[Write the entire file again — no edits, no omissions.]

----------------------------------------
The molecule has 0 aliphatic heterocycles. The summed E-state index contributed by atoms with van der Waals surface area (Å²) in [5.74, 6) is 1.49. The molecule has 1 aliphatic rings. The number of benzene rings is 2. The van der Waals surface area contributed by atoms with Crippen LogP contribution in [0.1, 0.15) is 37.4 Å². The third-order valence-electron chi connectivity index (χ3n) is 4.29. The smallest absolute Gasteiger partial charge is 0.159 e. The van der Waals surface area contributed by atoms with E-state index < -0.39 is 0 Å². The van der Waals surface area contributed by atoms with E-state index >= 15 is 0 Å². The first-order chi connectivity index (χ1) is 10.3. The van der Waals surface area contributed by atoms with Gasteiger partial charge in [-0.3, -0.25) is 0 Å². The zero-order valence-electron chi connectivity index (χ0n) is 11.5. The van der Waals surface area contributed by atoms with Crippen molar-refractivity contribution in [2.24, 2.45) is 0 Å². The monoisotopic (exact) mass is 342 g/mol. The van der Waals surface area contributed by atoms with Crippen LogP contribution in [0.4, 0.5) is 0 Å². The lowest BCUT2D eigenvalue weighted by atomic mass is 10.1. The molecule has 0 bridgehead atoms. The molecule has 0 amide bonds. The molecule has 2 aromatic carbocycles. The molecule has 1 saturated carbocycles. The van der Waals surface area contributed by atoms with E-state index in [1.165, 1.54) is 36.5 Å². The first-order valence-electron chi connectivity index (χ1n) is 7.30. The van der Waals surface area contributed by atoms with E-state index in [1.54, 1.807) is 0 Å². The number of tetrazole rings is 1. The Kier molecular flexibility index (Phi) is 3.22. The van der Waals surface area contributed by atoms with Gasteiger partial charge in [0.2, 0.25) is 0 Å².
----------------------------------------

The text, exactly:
The molecule has 0 aliphatic heterocycles. The summed E-state index contributed by atoms with van der Waals surface area (Å²) in [5.74, 6) is 1.49. The molecule has 1 aliphatic rings. The number of benzene rings is 2. The van der Waals surface area contributed by atoms with Crippen LogP contribution in [0.1, 0.15) is 37.4 Å². The third-order valence-electron chi connectivity index (χ3n) is 4.29. The smallest absolute Gasteiger partial charge is 0.159 e. The van der Waals surface area contributed by atoms with E-state index < -0.39 is 0 Å². The van der Waals surface area contributed by atoms with E-state index >= 15 is 0 Å². The first-order chi connectivity index (χ1) is 10.3. The van der Waals surface area contributed by atoms with Gasteiger partial charge in [-0.3, -0.25) is 0 Å². The zero-order valence-electron chi connectivity index (χ0n) is 11.5. The van der Waals surface area contributed by atoms with Crippen molar-refractivity contribution in [2.24, 2.45) is 0 Å². The monoisotopic (exact) mass is 342 g/mol. The van der Waals surface area contributed by atoms with Crippen LogP contribution in [0.4, 0.5) is 0 Å². The lowest BCUT2D eigenvalue weighted by atomic mass is 10.1. The molecule has 0 bridgehead atoms. The molecule has 0 amide bonds. The molecule has 2 aromatic carbocycles. The molecule has 1 saturated carbocycles. The van der Waals surface area contributed by atoms with E-state index in [1.165, 1.54) is 36.5 Å². The first-order valence-electron chi connectivity index (χ1n) is 7.30. The van der Waals surface area contributed by atoms with E-state index in [1.54, 1.807) is 0 Å². The number of tetrazole rings is 1. The Kier molecular flexibility index (Phi) is 3.22. The van der Waals surface area contributed by atoms with Gasteiger partial charge in [0.2, 0.25) is 0 Å².